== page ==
“The beautiful is a promise of happiness.”
After reading the June 18 Insider and article “UALR pares back,” Stendhal's quote came to mind. The potential discontinuation of the urban design program among other humanities driven programs (art history and German studies to name a few) because of new “program viability” standards is disconcerting to say the least. George Wittenberg points to the reason for the loss of urban design (which is ultimately true for other disciplines) suggesting that it has to do with tight budgets and low enrollment, which “make it hard to justify keeping certain programs.”
It may be worth noting that once a program is “deleted” it is highly unlikely that it will find life again at UALR. Since I am one of the three tenured art historians at UALR, I obviously have a professional and personal stake in this topic. It is easy to envision what the future of the art program will look like as a result and see the lessening of educational opportunities being only one of the outcomes. Shrinking or dismantling programs for the sake of the bottom line is a slippery slope. Urban design (which as Jimmy Moses points out played a huge role in the planning of the River Market district) and other visual or humanities based programs, like art history, share certain intellectual goals, such as promoting an acute awareness of the world around us — perhaps a certain heightened visual and human interest. I wonder if these types of decisions, which seem to reflect a general aesthetic malaise, will send the wrong message to students at a liberal arts university. At least it is a decision that should not be left unquestioned.
Laura M. Amrhein
Associate Professor of Art History, UALR
Last week a neighbor of ours was assaulted and her purse stolen at the big box grocery store in the Heights; another person was robbed at the big box grocery in Hillcrest. It seems that grocery shopping in Little Rock has become a dangerous but necessary chore.
These two incidents — which occurred in broad daylight — only confirm my belief that shopping at either of the smaller, locally owned groceries in this area is more pleasant and is much safer. My purchases are always carried to my car by a friendly, watchful attendant. Moreover, I don't have to circle and circle trying to find a parking place and then search and search for my ubiquitous silver car while my ice cream melts!
I'm still waiting for Jerry Cox and his cohort to publish a list of the Act 1 petition signers who have volunteered to foster children. Black children fostered by the pure-hearted pretenders among them? Perhaps the ones who've fostered Down syndrome afflicted children or those born with HIV?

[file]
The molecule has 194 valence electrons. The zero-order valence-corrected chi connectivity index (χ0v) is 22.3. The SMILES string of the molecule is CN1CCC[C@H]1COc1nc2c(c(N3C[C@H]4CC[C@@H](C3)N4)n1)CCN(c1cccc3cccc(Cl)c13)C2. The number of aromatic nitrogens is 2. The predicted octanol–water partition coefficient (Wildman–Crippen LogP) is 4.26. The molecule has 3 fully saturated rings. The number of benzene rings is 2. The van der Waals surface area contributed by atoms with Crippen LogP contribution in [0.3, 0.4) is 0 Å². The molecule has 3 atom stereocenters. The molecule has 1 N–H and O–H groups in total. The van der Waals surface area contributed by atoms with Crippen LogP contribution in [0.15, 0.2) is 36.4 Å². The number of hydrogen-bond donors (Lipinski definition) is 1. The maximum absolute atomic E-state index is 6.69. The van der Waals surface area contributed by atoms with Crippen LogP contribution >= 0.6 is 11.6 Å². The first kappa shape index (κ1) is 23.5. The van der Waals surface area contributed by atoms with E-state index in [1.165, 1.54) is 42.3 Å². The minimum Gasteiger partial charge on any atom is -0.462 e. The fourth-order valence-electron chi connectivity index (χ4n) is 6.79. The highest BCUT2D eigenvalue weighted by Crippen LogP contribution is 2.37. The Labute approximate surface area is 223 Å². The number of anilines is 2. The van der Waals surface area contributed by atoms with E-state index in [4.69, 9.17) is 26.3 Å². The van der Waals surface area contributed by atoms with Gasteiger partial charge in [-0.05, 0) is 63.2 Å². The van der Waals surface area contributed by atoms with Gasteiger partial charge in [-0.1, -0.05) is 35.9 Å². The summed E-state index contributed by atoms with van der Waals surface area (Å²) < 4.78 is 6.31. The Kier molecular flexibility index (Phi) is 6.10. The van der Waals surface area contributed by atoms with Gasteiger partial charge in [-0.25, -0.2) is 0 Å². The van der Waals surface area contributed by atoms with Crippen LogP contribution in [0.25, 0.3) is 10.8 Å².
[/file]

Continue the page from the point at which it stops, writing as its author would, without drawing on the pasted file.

Could we have an accounting by churches that pushed the petition? How many with memberships of, say 300, whose membership can boast of at least 100 applicants for foster kids?
And let's not leave out which churches were Baptist of various sorts, which were Pentecostal, etc.
If they expect Jesus to be proud of and pleased with their mealy mouthed excuses for claiming it was “pro-child and not anti-homosexual,” then let's hear who they are by denomination and degree to which they are willing to practice what they preach.
I sort of wonder if we'd suddenly generate a market for the millstones mentioned in Scripture.
For free choice
In regards to your article about Senator Lincoln, I have something to say. Arkansas workers need the Employee Free Choice Act. I and four of my co-workers were illegally fired when we tried to form a union at our factory in Jonesboro. We never got our jobs back and it took us years to get our court-ordered back pay. But that wasn't the worst part. The worst part is that by firing us, the company destroyed any chance of forming a union at our plant and denied our coworkers the ability to bargain for a better life for their families.
But we are not alone. Every year over 30,000 Americans are illegally fired or punished for union activity. But the current penalties are so weak, it's simply a cost of doing business for many employers. The Employee Free Choice Act will strengthen the penalties against employers who violate the law and allow workers to form unions without fear of job loss and intimidation.
And Arkansas workers desperately need the ability to bargain for better wages and benefits to keep their families afloat during these tough economic times. Arkansas ranks 48th in household income and 12th in the percentage of workers without health insurance. But when we try to exercise our legal right to bargain for a better deal, employers routinely threaten, intimidate and fire workers.
I recently met with Sen. Blanche Lincoln to tell her our story and ask her to support the Employee Free Choice Act. Now she will need to decide whether she is going to side with Arkansan working families struggling to make ends meet, or with big-business and corporate greed.
Visual art, through Nov. 4, "Nature & Nurture", works by Carol Corning and Ed Pennebaker,…